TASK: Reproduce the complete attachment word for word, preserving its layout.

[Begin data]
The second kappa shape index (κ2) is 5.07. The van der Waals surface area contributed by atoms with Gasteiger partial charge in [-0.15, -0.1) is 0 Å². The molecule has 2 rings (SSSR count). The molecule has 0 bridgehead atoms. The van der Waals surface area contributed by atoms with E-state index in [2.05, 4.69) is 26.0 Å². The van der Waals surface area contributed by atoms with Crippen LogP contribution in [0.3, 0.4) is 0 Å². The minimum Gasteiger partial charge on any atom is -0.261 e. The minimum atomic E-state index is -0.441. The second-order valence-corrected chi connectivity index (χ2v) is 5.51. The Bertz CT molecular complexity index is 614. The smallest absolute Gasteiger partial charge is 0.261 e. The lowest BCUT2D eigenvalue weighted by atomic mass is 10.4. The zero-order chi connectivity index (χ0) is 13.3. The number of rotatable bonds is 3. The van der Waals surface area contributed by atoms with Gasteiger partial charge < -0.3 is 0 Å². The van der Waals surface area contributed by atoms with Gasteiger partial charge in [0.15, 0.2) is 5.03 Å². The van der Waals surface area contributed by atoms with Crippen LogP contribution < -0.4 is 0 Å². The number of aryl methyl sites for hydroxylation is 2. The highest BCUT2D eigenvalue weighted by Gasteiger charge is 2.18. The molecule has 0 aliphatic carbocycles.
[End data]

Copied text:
The second kappa shape index (κ2) is 5.07. The van der Waals surface area contributed by atoms with Gasteiger partial charge in [-0.15, -0.1) is 0 Å². The molecule has 2 rings (SSSR count). The molecule has 0 bridgehead atoms. The van der Waals surface area contributed by atoms with E-state index in [2.05, 4.69) is 26.0 Å². The van der Waals surface area contributed by atoms with Crippen LogP contribution in [0.3, 0.4) is 0 Å². The minimum Gasteiger partial charge on any atom is -0.261 e. The minimum atomic E-state index is -0.441. The second-order valence-corrected chi connectivity index (χ2v) is 5.51. The Bertz CT molecular complexity index is 614. The smallest absolute Gasteiger partial charge is 0.261 e. The lowest BCUT2D eigenvalue weighted by atomic mass is 10.4. The zero-order chi connectivity index (χ0) is 13.3. The number of rotatable bonds is 3. The van der Waals surface area contributed by atoms with Gasteiger partial charge < -0.3 is 0 Å². The van der Waals surface area contributed by atoms with Gasteiger partial charge in [0.15, 0.2) is 5.03 Å². The van der Waals surface area contributed by atoms with Crippen LogP contribution < -0.4 is 0 Å². The number of aryl methyl sites for hydroxylation is 2. The highest BCUT2D eigenvalue weighted by Gasteiger charge is 2.18. The molecule has 0 aliphatic carbocycles.